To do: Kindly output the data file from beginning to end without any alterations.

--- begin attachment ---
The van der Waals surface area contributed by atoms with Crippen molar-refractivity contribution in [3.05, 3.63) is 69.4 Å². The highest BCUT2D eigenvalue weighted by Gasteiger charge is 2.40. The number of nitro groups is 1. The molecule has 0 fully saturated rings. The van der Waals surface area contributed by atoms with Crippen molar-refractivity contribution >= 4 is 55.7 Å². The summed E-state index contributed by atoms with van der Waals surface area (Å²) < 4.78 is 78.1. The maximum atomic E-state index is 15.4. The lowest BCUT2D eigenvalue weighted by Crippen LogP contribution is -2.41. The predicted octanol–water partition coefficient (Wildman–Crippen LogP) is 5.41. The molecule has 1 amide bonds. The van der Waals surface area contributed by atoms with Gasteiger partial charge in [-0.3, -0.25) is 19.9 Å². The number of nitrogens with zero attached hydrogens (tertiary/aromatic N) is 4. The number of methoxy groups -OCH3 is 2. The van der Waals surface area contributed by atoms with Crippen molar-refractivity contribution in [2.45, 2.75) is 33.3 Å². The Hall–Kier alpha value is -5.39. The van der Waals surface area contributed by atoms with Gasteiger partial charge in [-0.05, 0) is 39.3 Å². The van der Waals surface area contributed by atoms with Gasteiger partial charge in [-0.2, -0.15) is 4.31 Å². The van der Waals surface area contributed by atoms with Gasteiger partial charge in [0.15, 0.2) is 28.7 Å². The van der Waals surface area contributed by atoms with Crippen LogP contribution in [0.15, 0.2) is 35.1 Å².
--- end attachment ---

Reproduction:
The van der Waals surface area contributed by atoms with Crippen molar-refractivity contribution in [3.05, 3.63) is 69.4 Å². The highest BCUT2D eigenvalue weighted by Gasteiger charge is 2.40. The number of nitro groups is 1. The molecule has 0 fully saturated rings. The van der Waals surface area contributed by atoms with Crippen molar-refractivity contribution >= 4 is 55.7 Å². The summed E-state index contributed by atoms with van der Waals surface area (Å²) < 4.78 is 78.1. The maximum atomic E-state index is 15.4. The lowest BCUT2D eigenvalue weighted by Crippen LogP contribution is -2.41. The predicted octanol–water partition coefficient (Wildman–Crippen LogP) is 5.41. The molecule has 1 amide bonds. The van der Waals surface area contributed by atoms with Gasteiger partial charge in [-0.3, -0.25) is 19.9 Å². The number of nitrogens with zero attached hydrogens (tertiary/aromatic N) is 4. The number of methoxy groups -OCH3 is 2. The van der Waals surface area contributed by atoms with Crippen molar-refractivity contribution in [2.45, 2.75) is 33.3 Å². The Hall–Kier alpha value is -5.39. The van der Waals surface area contributed by atoms with Gasteiger partial charge in [-0.05, 0) is 39.3 Å². The van der Waals surface area contributed by atoms with Gasteiger partial charge in [-0.2, -0.15) is 4.31 Å². The van der Waals surface area contributed by atoms with Gasteiger partial charge in [0.15, 0.2) is 28.7 Å². The van der Waals surface area contributed by atoms with Crippen LogP contribution in [0.15, 0.2) is 35.1 Å².